Sue and I were in Washington, Iowa, last month. The purpose for our trip was a high school graduation.
It was a special occasion because the people we joined with in honoring young Cameron, the newly minted Washington High School grad, have been our friends for almost 44 years.
It is important to know that while family and friends gathered to celebrate this milestone in the young man’s life, there was one noteworthy person close to the family’s heart who was there in spirit, because he truly made this wonderful day possible.
That person was the late Robert Ray, Iowa’s former governor, who died in 2018. He is a revered figure in the lives of Cameron’s extended family and in the lives of thousands of immigrant families.
Forty-four years ago, on a Sunday morning in October 1979, Cameron’s father, Cameron’s paternal grandparents and the handsome young man’s aunt and three uncles, first set foot in Iowa. A chartered jumbo jet brought them and nearly 230 other immigrants halfway around the world from their former homes in Laos.
Cameron’s dad, Tou Vongpanya, was just 4 years old then. Cameron’s grandfather, Oth Vongpanya, carried the little boy down the steps from the jet. All the family’s possessions were tucked into one suitcase and one cardboard box.
The Vongpanya family — five siblings, ages 4 to 14, and their parents, Oth and La — was allowed to come to Iowa because Gov. Robert Ray invited war-weary refugees from Southeast Asia to start new lives in this state, in places like Bloomfield, Fairfield and Ottumwa. No longer would these refugees have to fear communists might kill them in retaliation for working for the United States government during the Vietnam War.
Sue was among a handful of Bloomfield residents who greeted the Vongpanyas that morning and escorted them to their new home in Bloomfield. Decades later, the Vongpanya kids still express their gratitude for the way the community rallied around them, finding them a home and stocking it with furniture and clothes, helping Oth line up a job, providing tutors to help the kids learn English, and above all else, treating them with dignity and compassion.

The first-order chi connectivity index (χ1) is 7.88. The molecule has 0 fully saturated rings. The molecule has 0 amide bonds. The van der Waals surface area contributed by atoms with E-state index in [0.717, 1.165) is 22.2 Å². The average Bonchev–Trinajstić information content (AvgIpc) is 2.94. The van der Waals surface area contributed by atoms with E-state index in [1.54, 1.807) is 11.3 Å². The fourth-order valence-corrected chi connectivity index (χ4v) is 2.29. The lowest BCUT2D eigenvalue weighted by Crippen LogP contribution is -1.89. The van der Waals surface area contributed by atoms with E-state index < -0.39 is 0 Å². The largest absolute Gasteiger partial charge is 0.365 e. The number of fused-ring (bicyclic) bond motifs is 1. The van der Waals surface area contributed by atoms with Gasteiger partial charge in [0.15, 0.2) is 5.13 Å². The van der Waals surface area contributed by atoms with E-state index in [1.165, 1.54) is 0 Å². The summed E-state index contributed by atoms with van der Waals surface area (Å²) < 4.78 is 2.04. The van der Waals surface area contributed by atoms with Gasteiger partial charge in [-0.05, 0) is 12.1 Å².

They know the people of Iowa, and Gov. Ray, gave them a life-changing opportunity — and hope. The Vongpanyas have worked hard since that fateful day in 1979 to be worthy of the blessing this state provided to them.
I am confident Gov. Ray would be proud of what Oth and La and their kids have achieved. All five of the kids graduated from high school. They earned college degrees. They have married and started their own families. They have purchased houses, been gainfully employed, and served in the United States military. They have been on community boards and all are U.S. citizens.
Advanced age kept Oth and La from the celebration in Washington. When you uproot and relocate half a world away, family takes on extra-special importance. So, all five Vongpanya siblings were there in Washington. So were spouses and kids, aunts, uncles and cousins. This scene will be repeated in the coming years, because Tou and his wife, Pam, have two boys younger than Cameron.
The Vongpanyas were beaming over the recent announcement that Gov. Ray’s grandson is getting married this summer to the daughter of another refugee who came to Iowa in the 1970s.
The Vongpanya story is as old as the United States. Whether we want to acknowledge it or not, this is a country of immigrants. My own ancestors came from northern Europe years before the Declaration of Independence was signed 247 years ago. My family eventually settled in the gently rolling hills of Davis County six years before Iowa became a state in 1846.
Although the Evanses have been in the United States for a very long time, my ancestors came for the same reasons the Vongpanyas and immigrants throughout our nation’s history have arrived here: We have all wanted safety and security, food for our families, education for our kids, jobs, and a chance for a fresh start so we can live lives that are more secure and a little brighter than our forebears’.
The emotions were palpable that recent afternoon in Washington when the Vongpanyas talked about those times decades ago in Iowa, when Oth worked as a custodian and tended to people’s lawns and snowy sidewalks to provide for his family. The kids talked about working hard to live up to their parents’ high expectations for them.
Through Gov. Ray’s leadership, Iowa welcomed roughly 10,000 refugees from Southeast Asia in the 1970s and 1980s. Before his death in 2018, Ray often said of those immigrants, and it certainly applies to the Vongpanyas:
We are proud of all you have achieved. You have enriched our lives and strengthened our state.
Randy Evans can be reached at DMRevans2810@gmail.com
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